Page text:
Kansas legislators struggle to draft tax plan for budget fix
Topeka Kansas legislators reached what had been set as the last working day of their annual session without passing a plan to raise taxes and close the budget shortfall.
The Republican-controlled Legislature's debate over raising new revenues centers on two key issues. One is how much to increase the state's 6.15 percent sales tax. The other is whether the state should retain an income tax break enacted in 2012 for more than 330,000 farmers and business owners — a policy championed by GOP Gov. Sam Brownback as an economic stimulus.
Republican legislators acknowledge they're deeply split over both issues and reluctant to embrace any tax increases because their conservative-led state party celebrates low taxes and smaller state government.
"We have to govern," said House Taxation Committee Chairman Marvin Kleeb, an Overland Park Republican. "There are essential state services and education that we have to provide the funds for."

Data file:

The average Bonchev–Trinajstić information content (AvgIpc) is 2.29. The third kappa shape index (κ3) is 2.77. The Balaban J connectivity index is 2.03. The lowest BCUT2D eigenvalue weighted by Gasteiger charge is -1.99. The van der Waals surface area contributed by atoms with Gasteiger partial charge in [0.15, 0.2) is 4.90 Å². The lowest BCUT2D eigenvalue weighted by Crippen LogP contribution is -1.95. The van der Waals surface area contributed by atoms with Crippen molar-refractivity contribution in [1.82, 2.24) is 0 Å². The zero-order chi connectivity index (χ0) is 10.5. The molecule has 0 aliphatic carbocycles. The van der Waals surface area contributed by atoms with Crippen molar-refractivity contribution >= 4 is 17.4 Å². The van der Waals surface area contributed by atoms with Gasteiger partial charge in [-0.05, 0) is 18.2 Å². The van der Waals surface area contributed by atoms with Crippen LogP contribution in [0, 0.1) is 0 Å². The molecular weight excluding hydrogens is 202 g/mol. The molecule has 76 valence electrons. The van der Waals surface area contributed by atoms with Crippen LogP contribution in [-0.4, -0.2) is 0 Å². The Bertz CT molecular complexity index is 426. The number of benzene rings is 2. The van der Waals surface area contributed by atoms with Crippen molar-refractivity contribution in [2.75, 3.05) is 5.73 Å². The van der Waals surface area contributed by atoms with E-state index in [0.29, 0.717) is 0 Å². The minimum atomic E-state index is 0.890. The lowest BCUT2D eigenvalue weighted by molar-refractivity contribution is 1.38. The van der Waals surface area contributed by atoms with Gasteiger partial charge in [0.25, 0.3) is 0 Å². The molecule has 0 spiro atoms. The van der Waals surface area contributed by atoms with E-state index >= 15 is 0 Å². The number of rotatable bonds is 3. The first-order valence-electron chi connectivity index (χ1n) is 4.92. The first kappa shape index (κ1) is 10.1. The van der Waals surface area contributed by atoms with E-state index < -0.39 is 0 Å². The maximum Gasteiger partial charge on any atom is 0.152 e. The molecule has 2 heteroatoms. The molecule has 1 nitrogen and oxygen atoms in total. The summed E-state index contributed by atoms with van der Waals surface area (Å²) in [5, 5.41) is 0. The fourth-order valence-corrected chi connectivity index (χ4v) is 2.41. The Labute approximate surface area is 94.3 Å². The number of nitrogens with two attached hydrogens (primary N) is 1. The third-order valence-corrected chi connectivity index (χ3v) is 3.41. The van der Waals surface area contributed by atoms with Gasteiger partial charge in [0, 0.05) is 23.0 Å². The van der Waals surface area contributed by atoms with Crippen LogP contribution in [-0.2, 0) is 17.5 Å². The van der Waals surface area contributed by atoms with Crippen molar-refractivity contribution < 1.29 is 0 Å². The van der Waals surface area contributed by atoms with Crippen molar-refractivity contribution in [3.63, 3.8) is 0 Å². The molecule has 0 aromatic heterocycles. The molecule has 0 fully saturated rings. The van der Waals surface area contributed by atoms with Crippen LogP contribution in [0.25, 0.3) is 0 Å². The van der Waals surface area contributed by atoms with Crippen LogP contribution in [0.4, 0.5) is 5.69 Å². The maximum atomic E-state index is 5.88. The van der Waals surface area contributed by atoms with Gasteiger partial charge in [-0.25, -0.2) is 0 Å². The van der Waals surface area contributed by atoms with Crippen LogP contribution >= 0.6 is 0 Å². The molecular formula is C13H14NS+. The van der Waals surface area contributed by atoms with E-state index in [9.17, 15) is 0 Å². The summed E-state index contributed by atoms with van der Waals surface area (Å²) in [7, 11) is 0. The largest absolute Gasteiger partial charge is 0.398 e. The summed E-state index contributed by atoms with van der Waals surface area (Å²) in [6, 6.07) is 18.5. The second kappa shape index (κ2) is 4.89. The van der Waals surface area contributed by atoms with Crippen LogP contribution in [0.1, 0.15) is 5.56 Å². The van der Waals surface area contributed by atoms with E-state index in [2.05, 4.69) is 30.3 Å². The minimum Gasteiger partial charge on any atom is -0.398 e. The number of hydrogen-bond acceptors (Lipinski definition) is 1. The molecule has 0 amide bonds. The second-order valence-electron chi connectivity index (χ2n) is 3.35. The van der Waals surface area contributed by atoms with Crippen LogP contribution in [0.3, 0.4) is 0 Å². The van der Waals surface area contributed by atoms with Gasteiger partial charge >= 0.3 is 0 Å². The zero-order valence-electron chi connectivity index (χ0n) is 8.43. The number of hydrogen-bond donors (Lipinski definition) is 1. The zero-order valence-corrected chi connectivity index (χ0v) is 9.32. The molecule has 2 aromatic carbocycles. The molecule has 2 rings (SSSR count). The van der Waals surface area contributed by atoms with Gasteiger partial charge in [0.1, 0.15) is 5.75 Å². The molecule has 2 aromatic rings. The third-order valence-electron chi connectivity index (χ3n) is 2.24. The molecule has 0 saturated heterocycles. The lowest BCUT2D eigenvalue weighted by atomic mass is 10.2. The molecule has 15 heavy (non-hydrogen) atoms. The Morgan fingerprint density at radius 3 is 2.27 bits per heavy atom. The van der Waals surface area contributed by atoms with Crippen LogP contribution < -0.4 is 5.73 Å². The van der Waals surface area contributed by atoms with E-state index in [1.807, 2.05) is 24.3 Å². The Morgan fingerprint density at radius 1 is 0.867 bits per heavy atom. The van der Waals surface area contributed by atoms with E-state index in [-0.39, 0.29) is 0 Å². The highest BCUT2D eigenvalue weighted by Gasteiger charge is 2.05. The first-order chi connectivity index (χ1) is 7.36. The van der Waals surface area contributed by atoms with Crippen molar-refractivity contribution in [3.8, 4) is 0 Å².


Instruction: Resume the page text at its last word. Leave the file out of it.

Legislative leaders traditionally schedule 90 days for lawmakers' annual session, and Saturday was the 90th this year. But legislators plan to return Monday to the Statehouse for a 92nd day.
It's possible that this year's session could become the sixth in state history to last 100 days or more — at a total of $43,000 for each extra day.
"We have absolutely no idea how to get out of this session," said Democratic Rep. Jim Ward, of Wichita.
Legislative researchers project a $406 million budget shortfall for the fiscal year beginning July 1.
The state's budget problems arose after the Legislature slashed personal income taxes in 2012 and 2013 at Brownback's urging. Many GOP legislators said they remain committed to phasing out all income taxes and, like Brownback, they see shifting the burden of financing government to consumption-based taxes as an acceptable fix.
Brownback has touted the 2012 policy that exempted the profits of 281,000 business owners and 53,000 farmers from income taxes. Business groups are fighting to retain it, but some Republicans, including Senate President Susan Wagle, have argued that it needs to be rethought.